A Pleasurable Methodology: Cultivating with Waiatarua

Bhaveeka Madagammana

Bhaveeka Madagammana Intro
Pleasure overflows through whenua, directing the passions of communities into and out of the earth.

A Pleasurable Methodology is an alternative architectural practice that works by proposing pleasure and whenua, with her ineffable complexities, as ways knowing and living with the earth to create more equitable spaces. Drawings envision a life where communal passions and joys are touched and informed by a completely encompassing living geography. Picnics, gardening, planting, the cultivation and growth of sustenance for future generations occur alongside and is made sustainable by travelling birds and native flora growing in every direction.

This methodology asserts that by following its methods, we can overturn our current geographies and create spaces that listen to the cosmic whakapapa inherent to all whenua of Tāmaki Makaurau.

By 1960 the construction of the Ellerslie Racecourse Grandstand filled Waiatarua with concrete foundations. Waiatarua/Two Songs are ancient subterranean caves that emanated songs between pools of collected rainwater and was once a place of ecological diversity and socio-cultural importance to Māori. This thesis conceptualises that destructive incident as just one of many instances of an extensive architectural colonial methodology that inscribed destructive practices upon the land. Colonial methods have systematically dispossessed Māori of their land, completely transfiguring whenua and producing inequity in issues Māori are more likely to face, such as health and housing. Consequently, this thesis identifies the racecourse as a place of Colonial Pleasure, which is recreational activities that occur at the expense of whenua’s erasure.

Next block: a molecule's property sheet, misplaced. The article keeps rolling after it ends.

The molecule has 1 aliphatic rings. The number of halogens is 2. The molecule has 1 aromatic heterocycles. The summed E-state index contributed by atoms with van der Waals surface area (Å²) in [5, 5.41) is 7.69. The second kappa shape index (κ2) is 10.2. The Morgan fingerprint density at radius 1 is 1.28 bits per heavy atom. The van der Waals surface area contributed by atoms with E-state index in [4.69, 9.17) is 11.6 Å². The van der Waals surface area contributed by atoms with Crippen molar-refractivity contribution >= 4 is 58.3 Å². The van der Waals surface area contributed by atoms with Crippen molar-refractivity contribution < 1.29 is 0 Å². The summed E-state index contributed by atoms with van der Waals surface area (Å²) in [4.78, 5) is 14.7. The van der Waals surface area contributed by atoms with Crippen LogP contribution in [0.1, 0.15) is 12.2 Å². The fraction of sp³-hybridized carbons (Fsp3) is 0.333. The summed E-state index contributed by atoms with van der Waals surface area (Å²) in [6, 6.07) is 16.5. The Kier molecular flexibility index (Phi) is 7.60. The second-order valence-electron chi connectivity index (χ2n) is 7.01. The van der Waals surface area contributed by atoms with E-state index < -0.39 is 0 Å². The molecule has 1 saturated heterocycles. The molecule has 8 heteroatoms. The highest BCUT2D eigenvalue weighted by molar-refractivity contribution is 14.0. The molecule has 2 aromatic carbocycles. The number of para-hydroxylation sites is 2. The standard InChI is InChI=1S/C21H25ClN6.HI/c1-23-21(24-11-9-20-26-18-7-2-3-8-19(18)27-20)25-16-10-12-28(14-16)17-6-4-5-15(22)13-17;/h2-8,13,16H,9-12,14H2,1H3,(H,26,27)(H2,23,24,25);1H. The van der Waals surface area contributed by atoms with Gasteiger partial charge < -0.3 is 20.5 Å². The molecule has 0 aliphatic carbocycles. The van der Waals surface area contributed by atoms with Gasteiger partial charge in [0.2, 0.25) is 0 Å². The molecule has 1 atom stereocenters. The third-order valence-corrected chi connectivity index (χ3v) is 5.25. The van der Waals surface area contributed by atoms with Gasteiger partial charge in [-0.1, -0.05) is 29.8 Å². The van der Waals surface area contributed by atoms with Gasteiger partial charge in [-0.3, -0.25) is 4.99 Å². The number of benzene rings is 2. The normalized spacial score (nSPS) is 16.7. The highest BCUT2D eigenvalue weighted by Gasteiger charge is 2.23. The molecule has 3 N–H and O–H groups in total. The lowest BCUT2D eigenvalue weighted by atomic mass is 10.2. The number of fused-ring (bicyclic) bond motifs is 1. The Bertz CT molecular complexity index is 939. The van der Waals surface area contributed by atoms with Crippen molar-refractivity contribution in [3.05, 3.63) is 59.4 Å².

Bhaveeka Madagammana Racecourse
The 1960 Ellerslie Racecourse Grandstand in 2021.

The thesis proposes a new Pleasurable Methodology as an alternative architectural practice that seeks to enact equality between people and ecology. This methodology draws upon established methodologies from Decolonial, counter forensic and Black studies. Pleasure within this methodology is reconstituted as a joyous activity and embodied feeling, a knowledge source, that can rejuvenate contemporary geographies through an engaged intimacy with Tāmaki Makaurau’s whenua and whakapapa. By reconceptualising productions of knowledge to pleasure and whenua, this methodology generates alternative spatial conditions that engender equity through three methods: Listening, Cultivating and Re-programming. These pleasurable methods collaboratively generate living drawings through the assemblages of Waiatarua’s plant litter, with conventional architecture materials such as wire and paper. The resultant architecture is both of and for an alternative Waiatarua, dismantling colonial spatial hierarchies and revitalising the well-being of ecologies and communities that whakapapa to the caves. An enduring harmonious social and cultural bond is formed by the revitalisation, reconnecting Waiatarua to relational fields of maunga and moana that incentivise the collective labour of living with whenua. 

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